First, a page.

20 September, 2009

The Porch Swing...

This is one of my favorite places on the planet. Those of you from DC, who have the privilege of knowing the Mahrs, know this as the swing at their home in MD. For those of you not in DC or who don’t know the Mahrs (why don’t you?!) let me tell you about them.

I met the Mahrs at small group shortly after moving to DC. My then roommate and I would go to Mark and Julie’s (love Mark and Julie!) house every Wednesday. Bill Mahr is one of the best men on the planet, kind and quiet, very nurturing and will sit and talk to you for hours – making life seem manageable again. I remember talking to him on the train one day back in February about what the heck I was going to do with my life… He has become like a father in DC to me. Annie is your eccentric Tennessee Southern bell – who always has a story to tell. She is welcoming and inviting, her home always open. Annie can ignite a room and though she calls herself introverted (still don’t believe you Annie), she enjoys seeing the heart of people.

Bill and Annie became my small group leaders a year and a half ago (right?). I miss them terribly. Their home in MD is my oasis in DC, my break from the city, my chance to be a country girl again (which I really am at heart!). They had counseled me through pain and joy; we’ve celebrated and cried together. Annie taught me how to stew a chicken and, in some ways, helps me remember the joy of hospitality that marked my grandmother. I remember pulling down vines and getting dirty clearing the bushes at their home, more and more I long for the simple life there against the chaos of DC.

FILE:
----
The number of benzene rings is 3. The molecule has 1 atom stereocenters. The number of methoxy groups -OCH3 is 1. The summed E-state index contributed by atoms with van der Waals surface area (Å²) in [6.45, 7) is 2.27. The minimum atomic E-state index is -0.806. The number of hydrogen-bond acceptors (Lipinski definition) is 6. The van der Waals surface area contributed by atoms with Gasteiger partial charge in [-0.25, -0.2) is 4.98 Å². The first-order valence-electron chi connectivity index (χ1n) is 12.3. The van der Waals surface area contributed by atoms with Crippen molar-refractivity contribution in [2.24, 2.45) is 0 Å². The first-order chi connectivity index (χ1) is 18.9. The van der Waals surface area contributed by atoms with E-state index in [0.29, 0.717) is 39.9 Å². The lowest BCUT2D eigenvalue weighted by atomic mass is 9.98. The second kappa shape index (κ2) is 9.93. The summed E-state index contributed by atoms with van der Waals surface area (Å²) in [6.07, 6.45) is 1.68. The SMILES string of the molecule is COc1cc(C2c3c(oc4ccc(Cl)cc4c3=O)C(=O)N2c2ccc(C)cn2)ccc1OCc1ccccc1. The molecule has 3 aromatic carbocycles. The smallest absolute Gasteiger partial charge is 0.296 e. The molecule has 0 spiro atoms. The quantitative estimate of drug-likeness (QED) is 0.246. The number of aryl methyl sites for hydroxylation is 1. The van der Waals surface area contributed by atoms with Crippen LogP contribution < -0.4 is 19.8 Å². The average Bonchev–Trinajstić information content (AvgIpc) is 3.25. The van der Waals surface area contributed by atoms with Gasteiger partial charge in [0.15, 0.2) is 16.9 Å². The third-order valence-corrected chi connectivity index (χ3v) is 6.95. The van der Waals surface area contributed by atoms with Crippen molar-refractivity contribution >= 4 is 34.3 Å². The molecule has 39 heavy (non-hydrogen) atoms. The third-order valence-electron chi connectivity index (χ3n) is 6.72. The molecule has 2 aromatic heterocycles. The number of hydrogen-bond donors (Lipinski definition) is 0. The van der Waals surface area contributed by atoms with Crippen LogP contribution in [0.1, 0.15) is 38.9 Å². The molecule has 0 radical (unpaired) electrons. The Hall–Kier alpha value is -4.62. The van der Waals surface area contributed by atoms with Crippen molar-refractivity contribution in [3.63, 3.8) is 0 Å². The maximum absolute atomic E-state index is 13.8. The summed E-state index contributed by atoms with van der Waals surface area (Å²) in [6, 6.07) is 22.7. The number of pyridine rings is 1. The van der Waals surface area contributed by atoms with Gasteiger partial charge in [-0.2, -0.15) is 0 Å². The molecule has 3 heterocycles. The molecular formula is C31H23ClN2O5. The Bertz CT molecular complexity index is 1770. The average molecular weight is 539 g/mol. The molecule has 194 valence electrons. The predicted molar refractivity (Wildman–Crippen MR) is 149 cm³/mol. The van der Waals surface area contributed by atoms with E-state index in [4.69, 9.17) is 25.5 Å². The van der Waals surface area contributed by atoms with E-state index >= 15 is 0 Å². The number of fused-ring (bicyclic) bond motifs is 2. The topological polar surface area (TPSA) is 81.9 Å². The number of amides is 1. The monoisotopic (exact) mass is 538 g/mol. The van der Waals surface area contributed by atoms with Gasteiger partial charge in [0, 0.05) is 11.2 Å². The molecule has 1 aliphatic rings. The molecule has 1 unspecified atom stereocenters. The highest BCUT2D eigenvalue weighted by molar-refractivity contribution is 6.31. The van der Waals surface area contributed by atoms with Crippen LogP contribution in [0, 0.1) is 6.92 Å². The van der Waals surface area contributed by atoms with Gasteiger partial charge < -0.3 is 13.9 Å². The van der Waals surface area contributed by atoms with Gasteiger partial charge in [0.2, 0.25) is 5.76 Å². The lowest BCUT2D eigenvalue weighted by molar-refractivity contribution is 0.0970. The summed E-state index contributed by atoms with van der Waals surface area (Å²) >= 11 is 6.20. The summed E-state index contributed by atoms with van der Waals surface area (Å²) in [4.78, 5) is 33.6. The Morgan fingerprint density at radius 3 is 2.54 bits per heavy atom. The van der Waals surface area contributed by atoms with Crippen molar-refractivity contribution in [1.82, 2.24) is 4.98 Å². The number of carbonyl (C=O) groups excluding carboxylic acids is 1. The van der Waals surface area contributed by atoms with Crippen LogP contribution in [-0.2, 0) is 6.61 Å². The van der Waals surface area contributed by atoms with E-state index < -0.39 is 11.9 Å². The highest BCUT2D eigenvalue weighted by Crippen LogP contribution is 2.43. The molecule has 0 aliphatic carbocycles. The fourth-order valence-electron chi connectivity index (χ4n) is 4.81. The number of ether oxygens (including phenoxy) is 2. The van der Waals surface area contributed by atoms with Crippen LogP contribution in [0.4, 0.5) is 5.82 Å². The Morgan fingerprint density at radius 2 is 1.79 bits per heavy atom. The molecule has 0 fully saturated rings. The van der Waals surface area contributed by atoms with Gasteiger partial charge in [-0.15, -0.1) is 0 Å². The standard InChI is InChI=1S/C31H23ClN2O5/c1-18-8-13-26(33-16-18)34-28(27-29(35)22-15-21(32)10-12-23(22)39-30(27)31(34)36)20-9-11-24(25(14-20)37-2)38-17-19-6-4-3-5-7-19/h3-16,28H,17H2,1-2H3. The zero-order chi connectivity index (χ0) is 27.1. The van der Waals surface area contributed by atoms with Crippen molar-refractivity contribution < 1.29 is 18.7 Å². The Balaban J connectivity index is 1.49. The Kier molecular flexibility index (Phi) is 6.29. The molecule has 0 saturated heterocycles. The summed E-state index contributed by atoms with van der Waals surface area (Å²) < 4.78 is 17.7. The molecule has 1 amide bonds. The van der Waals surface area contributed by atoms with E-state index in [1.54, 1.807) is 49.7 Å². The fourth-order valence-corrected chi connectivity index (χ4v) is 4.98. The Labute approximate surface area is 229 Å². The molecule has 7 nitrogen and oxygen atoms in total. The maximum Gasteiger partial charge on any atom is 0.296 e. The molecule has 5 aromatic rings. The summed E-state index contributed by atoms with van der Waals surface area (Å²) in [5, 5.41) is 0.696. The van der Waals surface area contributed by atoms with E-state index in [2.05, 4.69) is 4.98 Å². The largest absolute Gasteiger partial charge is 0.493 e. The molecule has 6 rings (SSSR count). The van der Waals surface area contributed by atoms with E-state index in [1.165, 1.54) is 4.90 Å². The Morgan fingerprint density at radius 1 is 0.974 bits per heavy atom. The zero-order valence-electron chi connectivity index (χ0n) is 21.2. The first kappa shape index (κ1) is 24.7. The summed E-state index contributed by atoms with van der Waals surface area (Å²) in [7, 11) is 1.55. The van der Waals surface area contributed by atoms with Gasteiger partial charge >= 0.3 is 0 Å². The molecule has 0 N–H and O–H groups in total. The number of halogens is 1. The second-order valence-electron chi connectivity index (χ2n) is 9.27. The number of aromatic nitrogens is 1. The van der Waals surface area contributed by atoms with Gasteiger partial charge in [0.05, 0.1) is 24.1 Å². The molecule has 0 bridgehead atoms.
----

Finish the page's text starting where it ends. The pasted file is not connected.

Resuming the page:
Their porch swing is amazing. Especially on a foggy morning, when you can’t see past the edge of the porch but can hear someone walking on the road in a lazy, unhurried way that only happens in the country. I have spent many hours reading (sleeping), writing and praying there. It is in times of uncertainty that I think of that porch swing and wish to sit on it. It is a place of peace I used to attribute back to the ranch, but had lost in the years since we’ve moved. It is so precious to have a place of calm that is not denied to you, that really exists and if I could just tap my shoes three times I would be there now, sitting with Annie and Bill, telling them about this crazy Rwandan adventure over a nice pitcher of sangria…

The Mahrs love people for who they are – deep down. It might be someone you had forgotten was there beneath the years of pain and fear and disappointment. But, they find the person you are beneath all the pretence and say, ‘hello friend, come sit with me.’ I don’t know if I will ever be able to tell Bill and Annie what they have done for me, what they have met in my life, especially right before I left DC when things were so hard and I felt like a displaced rag doll – they let me escape to their home, and the porch swing, and helped me feel that there was a purpose in the chaos.

So, to Bill and Annie let me just say thank you.